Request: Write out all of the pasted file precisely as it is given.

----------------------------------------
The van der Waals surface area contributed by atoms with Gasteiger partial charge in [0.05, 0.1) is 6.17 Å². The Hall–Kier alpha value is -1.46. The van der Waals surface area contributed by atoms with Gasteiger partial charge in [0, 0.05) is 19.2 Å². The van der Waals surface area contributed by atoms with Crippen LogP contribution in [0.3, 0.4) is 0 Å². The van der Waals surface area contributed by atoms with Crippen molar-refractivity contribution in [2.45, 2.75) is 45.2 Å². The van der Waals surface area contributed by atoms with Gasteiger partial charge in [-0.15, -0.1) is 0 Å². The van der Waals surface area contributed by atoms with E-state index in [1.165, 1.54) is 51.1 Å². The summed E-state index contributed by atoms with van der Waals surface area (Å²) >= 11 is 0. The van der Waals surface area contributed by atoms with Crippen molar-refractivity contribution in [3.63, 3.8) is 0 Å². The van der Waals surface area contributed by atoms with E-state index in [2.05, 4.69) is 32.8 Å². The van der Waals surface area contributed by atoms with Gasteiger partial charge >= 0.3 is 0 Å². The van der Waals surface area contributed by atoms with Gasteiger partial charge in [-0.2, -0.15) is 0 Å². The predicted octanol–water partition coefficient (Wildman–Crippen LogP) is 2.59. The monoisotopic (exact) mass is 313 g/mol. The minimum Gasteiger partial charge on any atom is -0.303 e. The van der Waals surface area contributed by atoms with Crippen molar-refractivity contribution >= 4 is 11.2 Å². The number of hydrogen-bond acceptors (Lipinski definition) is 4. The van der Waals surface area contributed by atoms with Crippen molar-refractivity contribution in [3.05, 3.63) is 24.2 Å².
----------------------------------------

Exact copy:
The van der Waals surface area contributed by atoms with Gasteiger partial charge in [0.05, 0.1) is 6.17 Å². The Hall–Kier alpha value is -1.46. The van der Waals surface area contributed by atoms with Gasteiger partial charge in [0, 0.05) is 19.2 Å². The van der Waals surface area contributed by atoms with Crippen LogP contribution in [0.3, 0.4) is 0 Å². The van der Waals surface area contributed by atoms with Crippen molar-refractivity contribution in [2.45, 2.75) is 45.2 Å². The van der Waals surface area contributed by atoms with Gasteiger partial charge in [-0.15, -0.1) is 0 Å². The van der Waals surface area contributed by atoms with E-state index in [1.165, 1.54) is 51.1 Å². The summed E-state index contributed by atoms with van der Waals surface area (Å²) >= 11 is 0. The van der Waals surface area contributed by atoms with Crippen molar-refractivity contribution in [3.63, 3.8) is 0 Å². The van der Waals surface area contributed by atoms with E-state index in [2.05, 4.69) is 32.8 Å². The van der Waals surface area contributed by atoms with Gasteiger partial charge >= 0.3 is 0 Å². The van der Waals surface area contributed by atoms with Gasteiger partial charge in [-0.2, -0.15) is 0 Å². The predicted octanol–water partition coefficient (Wildman–Crippen LogP) is 2.59. The monoisotopic (exact) mass is 313 g/mol. The minimum Gasteiger partial charge on any atom is -0.303 e. The van der Waals surface area contributed by atoms with Crippen molar-refractivity contribution >= 4 is 11.2 Å². The number of hydrogen-bond acceptors (Lipinski definition) is 4. The van der Waals surface area contributed by atoms with Crippen molar-refractivity contribution in [3.05, 3.63) is 24.2 Å².